Sales Kick-offs

It is the start of another new year. If you are in the profession of selling, you will be invited to yet another Sales kick-off that your company has organised.

The leadership team will get on stage and share the results from the past year. If it was a good year, it will call for some celebration. If it was a tough year, it will still call for some celebrations (not many companies publicly admit that it was a tough year and so instead of introspection about what went wrong, they will still find something to celebrate). There is nothing wrong with that as long as they also do some amount of introspection regarding their challenges and failures as well.
Then there will be a barrage of presentations from the sales leadership explaining why this year is going to be bigger and better.
If you are lucky
  • You will have someone in the leadership who will get on stage and lay out the overall company strategy, which hopefully will be translated into the your goals (I’ve seen too many companies where the strategy shared by the CEO and the top leadership and the compensation plan that sales executives get are from two different worlds).
  • There will be some useful sessions that you would be mandated to attend. You might actually get to learn something new about the product that you are supposed to be selling, or positioning against a competitor who is giving tough competition or some new sales process or tools. You might even get sometime to network with people whom you might have to work in the year to be successful at what you are expected to sell.
  • You might already know what your target territory or accounts are before you head into the sales kick-off, so that you are able to put in context everything that you hear at the kick off. You can use the time to network with important and relevant people, try to learn about the account or territory (if it is a new assignment) from someone who managed this account or territory before you.
  • Your manager might have identified some topics for you to focus on (learn new skill, meet new folks, meet senior executives, etc) and do while you are at the kick-off.
If not,
  • You can enjoy the booze, music and the party
  • You can go visit a museum or an art gallery or a nice picturesque spot to get some calm.
  • And create your very own sales plan, learning plan and investment plan (time, money and attention to improving yourself to become a better sales professional)
And believe that ,


PBTO Season 2: EP01: Future of Work with Andy Tryba

Opening music credits goes to Riju Mukhopadhyay & Pavan Cherukumilli

Who is he on the show: 
In the first episode of the new season, we host Andy Tryba. He is the CEO of Ride Austin, EngineYard and
Why is he on the show:
Andy has spent the last 15 years as CEO of multiple successful startups and is currently running three startups. One of them is a very interesting social experiment and has a very interesting approach to running his other two startups as well. He has built a product that already provides glimpses of how the future of work might unfold.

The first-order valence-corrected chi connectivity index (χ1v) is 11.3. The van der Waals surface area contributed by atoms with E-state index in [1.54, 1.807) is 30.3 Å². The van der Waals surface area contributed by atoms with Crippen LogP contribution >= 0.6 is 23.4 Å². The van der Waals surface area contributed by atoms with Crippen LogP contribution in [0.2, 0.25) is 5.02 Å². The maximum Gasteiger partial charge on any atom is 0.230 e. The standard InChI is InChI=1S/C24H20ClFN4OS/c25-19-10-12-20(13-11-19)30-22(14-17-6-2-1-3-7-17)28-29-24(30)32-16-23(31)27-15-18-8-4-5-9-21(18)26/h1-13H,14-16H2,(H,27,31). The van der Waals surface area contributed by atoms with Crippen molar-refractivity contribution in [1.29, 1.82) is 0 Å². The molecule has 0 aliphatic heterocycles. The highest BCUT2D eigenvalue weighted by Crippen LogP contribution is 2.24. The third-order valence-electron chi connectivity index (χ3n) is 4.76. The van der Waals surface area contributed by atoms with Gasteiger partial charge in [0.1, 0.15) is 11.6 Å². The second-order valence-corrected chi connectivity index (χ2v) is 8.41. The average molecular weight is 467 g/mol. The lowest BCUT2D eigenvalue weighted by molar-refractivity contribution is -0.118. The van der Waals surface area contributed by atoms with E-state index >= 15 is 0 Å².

What do we talk about:
In this wide ranging conversation, we talk about: 
– How he transitioned from the corporate world to getting a job at the Whitehouse and then to become an entrepreneur
– Having some corporate experience vs becoming an entrepreneur right off of our college
– His learning from being part of a large corporate and the White House. 
– Creating a local ride sharing app and competing with the cash rich Uber/Lyft and what he is learning from that experience
– Running a business as a non-profit (so they can pay their drivers much more), open data (sharing all kinds of data to allow people to find insights around mobility services) & engage with the community (by enabling their customers to contribute to charities)
– How economic theory & reality are not really congruent with each other
– Dynamics of competition (Uber and Ola) and throwing money at customer acquisition & what to do when you can’t compete against the money
– Changing the competitive landscape (hyper-local, community driven)
– Books from Dan and Chip Heath (Made to Stick & The Power of Moments) and some of the learnings from these books and how he has integrated them in his business. 
– Why it is difficult to gain customer attention and the thinking behind the business (All high skill jobs will go to the cloud) 
– Why he thinks that “There is no such thing as a talent shortage!”
– Going International doesn’t mean going cheap
– How it is possible to hire the Best 1% of people in the world (doing rigorous testing to finding the best of the best) 
– Why Format of the resume is almost 500 years old and why resume + interview is not the best way to recruit people. 
– Future of work is about Awesome teams on the cloud, great playbooks, create a platform to provide regular feedback so the teams can get better is like a Fitbit for work
– The importance of doing Deep Work (as advocated by Cal Newport) 
– The importance of coaching to get to our peak performance & the data that provides the insight for this level of coaching
– The thinking that went behind building
– What can we learn from professional athletes and bring them into our work environment
– The effect of cognitive residue on our performance
– How does he balance his time and focus among the three startups that he runs? 
– Where do you bleed time? 
– What would he do differently, if he were to start off again